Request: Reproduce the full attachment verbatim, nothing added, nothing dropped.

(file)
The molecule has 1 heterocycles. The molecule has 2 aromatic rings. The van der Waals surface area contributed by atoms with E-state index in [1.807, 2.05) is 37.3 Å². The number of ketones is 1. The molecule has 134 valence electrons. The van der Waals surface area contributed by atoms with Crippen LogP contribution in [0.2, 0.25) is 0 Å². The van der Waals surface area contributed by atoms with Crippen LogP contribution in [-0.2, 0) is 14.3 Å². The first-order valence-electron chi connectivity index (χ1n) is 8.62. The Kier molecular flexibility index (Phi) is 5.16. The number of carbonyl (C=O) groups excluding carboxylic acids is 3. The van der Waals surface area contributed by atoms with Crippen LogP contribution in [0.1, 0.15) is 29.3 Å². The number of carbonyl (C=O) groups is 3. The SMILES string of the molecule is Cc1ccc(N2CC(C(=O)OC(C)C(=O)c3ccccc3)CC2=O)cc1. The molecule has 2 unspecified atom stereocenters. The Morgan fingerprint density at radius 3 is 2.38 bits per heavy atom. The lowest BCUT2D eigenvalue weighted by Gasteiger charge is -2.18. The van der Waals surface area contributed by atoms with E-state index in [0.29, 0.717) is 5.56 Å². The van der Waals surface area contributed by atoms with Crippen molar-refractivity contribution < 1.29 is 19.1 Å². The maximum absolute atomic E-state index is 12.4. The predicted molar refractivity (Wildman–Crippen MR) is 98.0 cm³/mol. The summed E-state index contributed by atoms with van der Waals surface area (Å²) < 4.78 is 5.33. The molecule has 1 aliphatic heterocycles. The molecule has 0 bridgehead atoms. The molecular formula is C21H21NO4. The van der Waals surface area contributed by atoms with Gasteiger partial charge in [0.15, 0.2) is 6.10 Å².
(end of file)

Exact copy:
The molecule has 1 heterocycles. The molecule has 2 aromatic rings. The van der Waals surface area contributed by atoms with E-state index in [1.807, 2.05) is 37.3 Å². The number of ketones is 1. The molecule has 134 valence electrons. The van der Waals surface area contributed by atoms with Crippen LogP contribution in [0.2, 0.25) is 0 Å². The van der Waals surface area contributed by atoms with Crippen LogP contribution in [-0.2, 0) is 14.3 Å². The first-order valence-electron chi connectivity index (χ1n) is 8.62. The Kier molecular flexibility index (Phi) is 5.16. The number of carbonyl (C=O) groups excluding carboxylic acids is 3. The van der Waals surface area contributed by atoms with Crippen LogP contribution in [0.1, 0.15) is 29.3 Å². The number of carbonyl (C=O) groups is 3. The SMILES string of the molecule is Cc1ccc(N2CC(C(=O)OC(C)C(=O)c3ccccc3)CC2=O)cc1. The molecule has 2 unspecified atom stereocenters. The Morgan fingerprint density at radius 3 is 2.38 bits per heavy atom. The lowest BCUT2D eigenvalue weighted by Gasteiger charge is -2.18. The van der Waals surface area contributed by atoms with E-state index in [0.29, 0.717) is 5.56 Å². The van der Waals surface area contributed by atoms with Crippen molar-refractivity contribution < 1.29 is 19.1 Å². The maximum absolute atomic E-state index is 12.4. The predicted molar refractivity (Wildman–Crippen MR) is 98.0 cm³/mol. The summed E-state index contributed by atoms with van der Waals surface area (Å²) < 4.78 is 5.33. The molecule has 1 aliphatic heterocycles. The molecule has 0 bridgehead atoms. The molecular formula is C21H21NO4. The van der Waals surface area contributed by atoms with Gasteiger partial charge in [0.15, 0.2) is 6.10 Å².